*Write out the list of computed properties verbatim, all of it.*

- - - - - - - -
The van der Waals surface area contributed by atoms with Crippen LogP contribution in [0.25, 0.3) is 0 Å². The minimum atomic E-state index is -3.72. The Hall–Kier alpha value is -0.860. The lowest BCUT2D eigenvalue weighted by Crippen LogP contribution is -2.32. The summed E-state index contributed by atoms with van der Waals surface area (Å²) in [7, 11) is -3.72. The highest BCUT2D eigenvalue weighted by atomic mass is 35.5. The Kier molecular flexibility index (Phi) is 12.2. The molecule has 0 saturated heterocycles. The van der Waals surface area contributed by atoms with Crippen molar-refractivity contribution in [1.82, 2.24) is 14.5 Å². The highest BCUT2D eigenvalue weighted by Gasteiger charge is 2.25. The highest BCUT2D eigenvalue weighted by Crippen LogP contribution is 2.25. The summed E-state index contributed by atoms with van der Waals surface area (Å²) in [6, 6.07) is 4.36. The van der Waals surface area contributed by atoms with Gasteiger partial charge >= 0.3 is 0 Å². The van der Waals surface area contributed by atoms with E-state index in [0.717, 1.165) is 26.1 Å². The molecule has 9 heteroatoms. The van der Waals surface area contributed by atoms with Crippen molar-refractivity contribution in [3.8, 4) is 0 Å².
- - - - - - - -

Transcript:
The van der Waals surface area contributed by atoms with Crippen LogP contribution in [0.25, 0.3) is 0 Å². The minimum atomic E-state index is -3.72. The Hall–Kier alpha value is -0.860. The lowest BCUT2D eigenvalue weighted by Crippen LogP contribution is -2.32. The summed E-state index contributed by atoms with van der Waals surface area (Å²) in [7, 11) is -3.72. The highest BCUT2D eigenvalue weighted by atomic mass is 35.5. The Kier molecular flexibility index (Phi) is 12.2. The molecule has 0 saturated heterocycles. The van der Waals surface area contributed by atoms with Crippen molar-refractivity contribution in [1.82, 2.24) is 14.5 Å². The highest BCUT2D eigenvalue weighted by Gasteiger charge is 2.25. The highest BCUT2D eigenvalue weighted by Crippen LogP contribution is 2.25. The summed E-state index contributed by atoms with van der Waals surface area (Å²) in [6, 6.07) is 4.36. The van der Waals surface area contributed by atoms with Gasteiger partial charge >= 0.3 is 0 Å². The van der Waals surface area contributed by atoms with E-state index in [0.717, 1.165) is 26.1 Å². The molecule has 9 heteroatoms. The van der Waals surface area contributed by atoms with Crippen molar-refractivity contribution in [3.8, 4) is 0 Å².